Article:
Figure 4
Confocal images of PANC-1 cells incubated with PSiNPs. A) Cells treated with 20 μg/ml of FITC-PSiNPs loaded with Hoechst 33342 at 37 °C. B) Same experiment conducted at 4 °C. No staining was observed after incubation at low temperature. ...

In summary, we have demonstrated that pH-sensitive nanovalves can be successfully grafted onto the surface of PSiNPs and function as valves to control the pore openings. These mechanized PSiNPs are endocytosed and release their cargo molecules inside the cells. Further studies regarding controlling the larger sized pores, optimizing the system, and understanding the biological process are in progress.

Supplementary Material



This study was funded by the US Public Health Service Grants, RO1 CA133697 by US DOD DTRA 1-08-1-0041 and by the National Science Foundation CHE 0809384. X.D. acknowledges the support by the NIH Director’s New Innovator Award Program, part of the NIH Roadmap for Medical Research, through Grant 1DP2OD004342-01.


Supporting Information Available: Materials and methods used in the experiments, high-resolution TEM image of PSiNPs showing pore structures, N2 adsorption-desorption isotherms, dynamic light scattering, 13C CPMS-NMR spectra of the PSiNPs, fluorescence stability of Hoechst 33342 dye and pH-dependant release studies. These can be found free of charge via Internet at


1. (a) Park J-H, Gu L, von Maltzahn G, Ruoslahti E, Bhatia SN, Sailor MJ. Nature Materials. 2009;8:331–336. [PMC free article] [PubMed](b) Sailor MJ, Wu EC. Adv Funct Mater. 2009;19:3195–3208.(c) Cheng L, Anglin E, Cunin F, Kim D, Sailor MJ, Falkenstein I, Tammewar A, Freeman WR. Br J Ophthalmol. 2008;92:705–711. [PubMed](d) Anglin EJ, Cheng L, Freeman WR, Sailor MJ. Adv Drug Deliv Rev. 2008;60:1266–1277. [PubMed](e) Wu EC, Park J-H, Park J, Segal E, Cunin F, Sailor MJ. ACS Nano. 2008;2:2401–2409. [PubMed]
2. (a) Bimbo LM, Sarparanta M, Santos HA, Airaksinen AJ, Makila E, Laaksonen T, Peltonen L, Lehto V-P, Hirvonen J, Salonen J. ACS Nano. 2010;4:3023–3032. [PubMed](b) Salonen J, Laitinen L, Kaukonen AM, Tuura J, Björkqvist M, Heikkilä T, Vähä-Heikkilä K, Hirvonen J, Lehto V-P. J Ctrl Rel. 2005;108:362–374. [PubMed]
3. De Angelis F, Pujia A, Falcone C, Iaccino E, Palmieri C, Liberale C, Mecarini F, Candeloro P, Luberto L, de Laurentiis A, Das G, Scala G, Di Fabrizio E. Nanoscale. 2010;2:2230–2236. [PubMed]
4. (a) Ferrati S, Mack A, Chiappini C, Liu X, Bean AJ, Ferrari M, Serda RE. Nanoscale. 2010;2:1512–1520. [PubMed](b) Tasciotti E, Liu X, Bhavane R, Plant K, Leonard AD, Price BK, Cheng MM, Decuzzi P, Tour JM, Robertson F, Ferrari M. Nature Nano-technology. 2008;3:151–157. [PubMed](c) Serda RE, Ferrati S, Godin B, Tasciotti E, Liu XW, Ferrari M. Nanoscale. 2009;1:250–259. [PubMed](d) Serda RE, Mack A, Pulikkathara M, Zaske AM, Chiappini C, Fakhoury JR, Webb D, Godin B, Conyers JL, Liu XW, Bankson JA, Ferrari M. Small. 2010;6:1329–1340. [PubMed]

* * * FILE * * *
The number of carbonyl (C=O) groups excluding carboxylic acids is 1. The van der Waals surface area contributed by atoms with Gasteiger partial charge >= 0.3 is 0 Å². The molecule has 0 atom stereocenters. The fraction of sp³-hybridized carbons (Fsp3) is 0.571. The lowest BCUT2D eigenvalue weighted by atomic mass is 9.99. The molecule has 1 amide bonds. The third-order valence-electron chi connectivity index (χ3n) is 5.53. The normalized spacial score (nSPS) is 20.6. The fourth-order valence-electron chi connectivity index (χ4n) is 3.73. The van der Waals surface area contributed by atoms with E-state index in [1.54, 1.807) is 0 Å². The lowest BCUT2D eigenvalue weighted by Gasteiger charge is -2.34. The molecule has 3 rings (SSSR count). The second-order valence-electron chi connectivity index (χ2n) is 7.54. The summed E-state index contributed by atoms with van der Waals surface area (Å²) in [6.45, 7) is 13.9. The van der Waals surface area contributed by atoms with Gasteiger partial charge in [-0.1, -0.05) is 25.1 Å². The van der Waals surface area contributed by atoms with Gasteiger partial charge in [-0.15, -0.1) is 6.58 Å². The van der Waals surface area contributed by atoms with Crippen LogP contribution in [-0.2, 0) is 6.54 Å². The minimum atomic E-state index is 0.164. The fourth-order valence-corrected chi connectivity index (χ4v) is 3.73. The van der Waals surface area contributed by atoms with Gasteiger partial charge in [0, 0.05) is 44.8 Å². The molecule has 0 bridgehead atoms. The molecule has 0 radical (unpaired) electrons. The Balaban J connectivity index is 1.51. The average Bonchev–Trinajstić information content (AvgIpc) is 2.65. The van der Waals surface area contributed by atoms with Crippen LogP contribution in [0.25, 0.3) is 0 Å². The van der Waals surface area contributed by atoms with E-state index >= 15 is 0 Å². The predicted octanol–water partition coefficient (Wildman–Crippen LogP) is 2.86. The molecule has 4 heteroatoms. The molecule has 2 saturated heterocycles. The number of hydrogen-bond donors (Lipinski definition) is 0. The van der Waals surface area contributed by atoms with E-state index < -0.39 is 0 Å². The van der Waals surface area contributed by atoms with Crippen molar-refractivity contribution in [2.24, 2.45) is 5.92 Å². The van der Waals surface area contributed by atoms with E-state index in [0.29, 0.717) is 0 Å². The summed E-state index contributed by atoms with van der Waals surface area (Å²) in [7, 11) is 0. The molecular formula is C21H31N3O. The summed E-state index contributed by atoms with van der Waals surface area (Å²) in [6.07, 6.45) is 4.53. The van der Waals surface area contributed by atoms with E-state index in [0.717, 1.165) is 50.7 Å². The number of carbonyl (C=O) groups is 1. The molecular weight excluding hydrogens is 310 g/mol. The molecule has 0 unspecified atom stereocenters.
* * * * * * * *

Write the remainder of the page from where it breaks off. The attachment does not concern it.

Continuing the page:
5. Rosso-Vasic M, Spruijt E, Popovic Z, Overgaag K, van Lagen B, Grandidier B, Vanmaekelbergh D, Dominguez-Gutierrez D, De Cola L, Zuilhof H. J Mater Chem. 2009;19:5926–5933.
6. Vaccari L, Canton D, Zaffaroni N, Villa R, Tormen M, di Fabrizio E. Microelectronic Engineering. 2006;83:1598–1601.
7. Hochbaum AI, Gargas D, Hwang YJ, Yang PD. Nano Lett. 2009;9:3550–3554. [PubMed]
8. (a) Qu YQ, Zhong X, Li YJ, Liao L, Huang Y, Duan XF. J Mater Chem. 2010;20:3590–3594. [PubMed](b) Qu YQ, Liao L, Li YJ, Zhang H, Huang Y, Duan XF. Nano Lett. 2009;9:4539–4543. [PubMed](c) Zhong X, Qu YQ, Lin YC, Liao L, Duan XF. ACS Appl Mater Inter. 2011;3:261–270. [PMC free article] [PubMed]
9. (a) Patel K, Angelos S, Dichtel WR, Coskun A, Yang YW, Zink JI, Stoddart JF. J Am Chem Soc. 2008;130:2382–2383. [PubMed](b) Nguyen TD, Leung KCF, Liong M, Pentecost CD, Stoddart JF, Zink JI. Org Lett. 2006;8:3363–3366. [PubMed](c) Angelos S, Yang YW, Patel K, Stoddart JF, Zink JI. Angew Chem Int Ed. 2008;47:2222–2226. [PubMed](d) Du L, Liao S, Khatib HA, Stoddart JF, Zink JI. J Am Chem Soc. 2009;131:15136–15142. [PubMed](e) Angelos S, Khashab NM, Yang YW, Trabolsi A, Khatib HA, Stoddart JF, Zink JI. J Am Chem Soc. 2009;131:12912–12914. [PubMed](f) Meng H, Xue M, Xia T, Zhao Y-L, Tamanoi F, Stoddart JF, Zink JI, Nel AE. J Am Chem Soc. 2010;132:12690–12697. [PubMed]
10. Cullis AG, Canham LT, Calcott PD. J Appl Phys. 1997;82:909–965.
11. Chiappini C, Liu X, Fakhoury JR, Ferrari M. Adv Funct Mater. 2010;20:2231–2239. [PMC free article] [PubMed]
12. Huang Z, Geyer N, Werner P, de Boor J, Gösele U. Adv Mater. 2011;23:285–308. [PubMed]
13. The size of Hoechst molecule is about 2.5 nm by 0.75 nm. At the pore opening, the nanovalve occupies part of the space and blocks the pore. The size of nanovalve in this work is about 1.5 nm. Assuming that there are 2 nanovalves per pore opening; about 3 nm of the pore diameter will then be blocked. As a result, only pores with sizes smaller than 5.5 nm will be utilized to trap Hoechst molecules. Any Hoechst stored in larger pores will have enough space to move in and out freely, and they will be removed from the PSiNPs during the washing process. When a larger molecule (Doxorubicin) was used as cargo, a loading capacity of 3% was determined under the same conditions.